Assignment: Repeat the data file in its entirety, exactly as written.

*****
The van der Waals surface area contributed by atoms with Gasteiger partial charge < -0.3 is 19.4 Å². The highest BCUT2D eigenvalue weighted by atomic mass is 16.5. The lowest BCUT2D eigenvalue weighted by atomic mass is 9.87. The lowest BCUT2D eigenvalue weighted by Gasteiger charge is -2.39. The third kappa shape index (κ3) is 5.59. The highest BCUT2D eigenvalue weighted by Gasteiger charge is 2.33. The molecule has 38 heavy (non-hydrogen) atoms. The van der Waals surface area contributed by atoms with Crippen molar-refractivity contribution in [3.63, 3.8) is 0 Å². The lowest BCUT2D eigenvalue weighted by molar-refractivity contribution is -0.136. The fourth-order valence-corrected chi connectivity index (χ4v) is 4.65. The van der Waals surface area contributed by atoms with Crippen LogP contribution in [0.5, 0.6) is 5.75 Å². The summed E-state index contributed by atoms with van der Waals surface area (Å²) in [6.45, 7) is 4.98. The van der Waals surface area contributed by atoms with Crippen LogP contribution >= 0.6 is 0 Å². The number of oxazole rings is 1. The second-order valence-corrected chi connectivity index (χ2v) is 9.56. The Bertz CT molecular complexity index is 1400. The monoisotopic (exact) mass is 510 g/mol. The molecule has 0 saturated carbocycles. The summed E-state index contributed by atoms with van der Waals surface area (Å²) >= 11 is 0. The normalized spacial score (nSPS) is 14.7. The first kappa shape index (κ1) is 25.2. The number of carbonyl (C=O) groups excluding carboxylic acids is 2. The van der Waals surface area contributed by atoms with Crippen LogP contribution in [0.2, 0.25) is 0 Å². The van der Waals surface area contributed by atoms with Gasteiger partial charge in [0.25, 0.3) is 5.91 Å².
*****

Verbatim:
The van der Waals surface area contributed by atoms with Gasteiger partial charge < -0.3 is 19.4 Å². The highest BCUT2D eigenvalue weighted by atomic mass is 16.5. The lowest BCUT2D eigenvalue weighted by atomic mass is 9.87. The lowest BCUT2D eigenvalue weighted by Gasteiger charge is -2.39. The third kappa shape index (κ3) is 5.59. The highest BCUT2D eigenvalue weighted by Gasteiger charge is 2.33. The molecule has 38 heavy (non-hydrogen) atoms. The van der Waals surface area contributed by atoms with Crippen molar-refractivity contribution in [3.63, 3.8) is 0 Å². The lowest BCUT2D eigenvalue weighted by molar-refractivity contribution is -0.136. The fourth-order valence-corrected chi connectivity index (χ4v) is 4.65. The van der Waals surface area contributed by atoms with Crippen LogP contribution in [0.5, 0.6) is 5.75 Å². The summed E-state index contributed by atoms with van der Waals surface area (Å²) in [6.45, 7) is 4.98. The van der Waals surface area contributed by atoms with Crippen LogP contribution >= 0.6 is 0 Å². The number of oxazole rings is 1. The second-order valence-corrected chi connectivity index (χ2v) is 9.56. The Bertz CT molecular complexity index is 1400. The monoisotopic (exact) mass is 510 g/mol. The molecule has 0 saturated carbocycles. The summed E-state index contributed by atoms with van der Waals surface area (Å²) >= 11 is 0. The normalized spacial score (nSPS) is 14.7. The first kappa shape index (κ1) is 25.2. The number of carbonyl (C=O) groups excluding carboxylic acids is 2. The van der Waals surface area contributed by atoms with Crippen LogP contribution in [0.2, 0.25) is 0 Å². The van der Waals surface area contributed by atoms with Gasteiger partial charge in [0.25, 0.3) is 5.91 Å².